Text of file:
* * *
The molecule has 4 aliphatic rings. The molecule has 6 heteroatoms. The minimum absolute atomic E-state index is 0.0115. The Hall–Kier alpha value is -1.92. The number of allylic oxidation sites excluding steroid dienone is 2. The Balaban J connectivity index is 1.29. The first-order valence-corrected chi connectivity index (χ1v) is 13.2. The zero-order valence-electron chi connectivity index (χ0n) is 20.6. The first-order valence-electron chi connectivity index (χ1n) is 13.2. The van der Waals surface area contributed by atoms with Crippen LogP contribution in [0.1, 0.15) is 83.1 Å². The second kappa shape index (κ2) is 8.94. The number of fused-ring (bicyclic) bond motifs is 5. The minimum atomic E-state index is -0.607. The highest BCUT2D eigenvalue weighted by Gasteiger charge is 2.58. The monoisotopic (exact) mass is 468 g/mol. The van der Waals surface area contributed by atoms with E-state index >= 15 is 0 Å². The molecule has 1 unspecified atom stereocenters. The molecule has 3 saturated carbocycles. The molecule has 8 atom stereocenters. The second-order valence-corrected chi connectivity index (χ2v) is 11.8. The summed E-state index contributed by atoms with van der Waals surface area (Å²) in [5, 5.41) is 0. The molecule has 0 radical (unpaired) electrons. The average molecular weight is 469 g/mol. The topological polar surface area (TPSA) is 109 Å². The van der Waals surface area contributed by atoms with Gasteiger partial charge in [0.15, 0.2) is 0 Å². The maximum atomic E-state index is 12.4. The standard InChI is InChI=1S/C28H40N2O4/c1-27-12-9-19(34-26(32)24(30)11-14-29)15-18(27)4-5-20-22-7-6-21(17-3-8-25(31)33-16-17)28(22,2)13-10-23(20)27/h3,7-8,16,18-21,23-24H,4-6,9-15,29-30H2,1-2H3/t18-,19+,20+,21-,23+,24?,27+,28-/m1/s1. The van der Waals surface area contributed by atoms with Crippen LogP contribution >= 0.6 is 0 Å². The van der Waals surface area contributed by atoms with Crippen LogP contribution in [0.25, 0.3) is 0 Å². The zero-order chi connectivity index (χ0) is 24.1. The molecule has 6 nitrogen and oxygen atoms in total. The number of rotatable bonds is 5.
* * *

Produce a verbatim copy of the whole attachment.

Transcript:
The molecule has 4 aliphatic rings. The molecule has 6 heteroatoms. The minimum absolute atomic E-state index is 0.0115. The Hall–Kier alpha value is -1.92. The number of allylic oxidation sites excluding steroid dienone is 2. The Balaban J connectivity index is 1.29. The first-order valence-corrected chi connectivity index (χ1v) is 13.2. The zero-order valence-electron chi connectivity index (χ0n) is 20.6. The first-order valence-electron chi connectivity index (χ1n) is 13.2. The van der Waals surface area contributed by atoms with Crippen LogP contribution in [0.1, 0.15) is 83.1 Å². The second kappa shape index (κ2) is 8.94. The number of fused-ring (bicyclic) bond motifs is 5. The minimum atomic E-state index is -0.607. The highest BCUT2D eigenvalue weighted by Gasteiger charge is 2.58. The monoisotopic (exact) mass is 468 g/mol. The van der Waals surface area contributed by atoms with E-state index >= 15 is 0 Å². The molecule has 1 unspecified atom stereocenters. The molecule has 3 saturated carbocycles. The molecule has 8 atom stereocenters. The second-order valence-corrected chi connectivity index (χ2v) is 11.8. The summed E-state index contributed by atoms with van der Waals surface area (Å²) in [5, 5.41) is 0. The molecule has 0 radical (unpaired) electrons. The average molecular weight is 469 g/mol. The topological polar surface area (TPSA) is 109 Å². The van der Waals surface area contributed by atoms with Gasteiger partial charge in [0.15, 0.2) is 0 Å². The maximum atomic E-state index is 12.4. The standard InChI is InChI=1S/C28H40N2O4/c1-27-12-9-19(34-26(32)24(30)11-14-29)15-18(27)4-5-20-22-7-6-21(17-3-8-25(31)33-16-17)28(22,2)13-10-23(20)27/h3,7-8,16,18-21,23-24H,4-6,9-15,29-30H2,1-2H3/t18-,19+,20+,21-,23+,24?,27+,28-/m1/s1. The van der Waals surface area contributed by atoms with Crippen LogP contribution >= 0.6 is 0 Å². The van der Waals surface area contributed by atoms with Crippen LogP contribution in [0.25, 0.3) is 0 Å². The zero-order chi connectivity index (χ0) is 24.1. The molecule has 6 nitrogen and oxygen atoms in total. The number of rotatable bonds is 5.